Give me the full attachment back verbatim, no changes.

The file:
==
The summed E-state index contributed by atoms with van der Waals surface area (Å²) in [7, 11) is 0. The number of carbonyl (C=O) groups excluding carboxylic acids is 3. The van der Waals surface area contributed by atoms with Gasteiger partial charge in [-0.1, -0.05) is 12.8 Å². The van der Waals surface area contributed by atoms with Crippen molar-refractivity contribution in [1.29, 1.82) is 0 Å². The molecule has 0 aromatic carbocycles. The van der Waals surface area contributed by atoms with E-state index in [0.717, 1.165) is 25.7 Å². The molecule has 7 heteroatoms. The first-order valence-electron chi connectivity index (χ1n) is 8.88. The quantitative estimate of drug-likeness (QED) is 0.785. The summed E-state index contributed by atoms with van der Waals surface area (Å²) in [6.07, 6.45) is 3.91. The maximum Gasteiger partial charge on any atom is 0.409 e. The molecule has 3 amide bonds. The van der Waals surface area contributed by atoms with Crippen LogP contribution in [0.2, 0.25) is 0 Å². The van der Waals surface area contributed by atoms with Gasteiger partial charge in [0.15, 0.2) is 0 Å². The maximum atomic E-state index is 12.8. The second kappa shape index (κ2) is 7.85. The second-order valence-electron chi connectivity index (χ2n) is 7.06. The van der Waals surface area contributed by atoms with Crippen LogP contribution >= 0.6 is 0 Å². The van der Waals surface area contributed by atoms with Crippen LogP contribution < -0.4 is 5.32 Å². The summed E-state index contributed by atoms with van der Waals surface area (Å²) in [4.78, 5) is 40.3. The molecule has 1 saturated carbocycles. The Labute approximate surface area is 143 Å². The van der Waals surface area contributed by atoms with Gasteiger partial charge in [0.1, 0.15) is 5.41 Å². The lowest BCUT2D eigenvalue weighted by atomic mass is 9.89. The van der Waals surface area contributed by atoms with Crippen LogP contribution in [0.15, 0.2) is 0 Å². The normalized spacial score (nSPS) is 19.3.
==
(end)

The summed E-state index contributed by atoms with van der Waals surface area (Å²) in [7, 11) is 0. The number of carbonyl (C=O) groups excluding carboxylic acids is 3. The van der Waals surface area contributed by atoms with Gasteiger partial charge in [-0.1, -0.05) is 12.8 Å². The van der Waals surface area contributed by atoms with Crippen molar-refractivity contribution in [1.29, 1.82) is 0 Å². The molecule has 0 aromatic carbocycles. The van der Waals surface area contributed by atoms with E-state index in [0.717, 1.165) is 25.7 Å². The molecule has 7 heteroatoms. The first-order valence-electron chi connectivity index (χ1n) is 8.88. The quantitative estimate of drug-likeness (QED) is 0.785. The summed E-state index contributed by atoms with van der Waals surface area (Å²) in [6.07, 6.45) is 3.91. The maximum Gasteiger partial charge on any atom is 0.409 e. The molecule has 3 amide bonds. The van der Waals surface area contributed by atoms with Crippen LogP contribution in [0.2, 0.25) is 0 Å². The van der Waals surface area contributed by atoms with Gasteiger partial charge in [0.15, 0.2) is 0 Å². The maximum atomic E-state index is 12.8. The second kappa shape index (κ2) is 7.85. The second-order valence-electron chi connectivity index (χ2n) is 7.06. The van der Waals surface area contributed by atoms with Crippen LogP contribution >= 0.6 is 0 Å². The van der Waals surface area contributed by atoms with Crippen LogP contribution < -0.4 is 5.32 Å². The summed E-state index contributed by atoms with van der Waals surface area (Å²) in [4.78, 5) is 40.3. The molecule has 1 saturated carbocycles. The Labute approximate surface area is 143 Å². The van der Waals surface area contributed by atoms with Gasteiger partial charge in [0.1, 0.15) is 5.41 Å². The lowest BCUT2D eigenvalue weighted by atomic mass is 9.89. The van der Waals surface area contributed by atoms with Crippen LogP contribution in [0.15, 0.2) is 0 Å². The normalized spacial score (nSPS) is 19.3.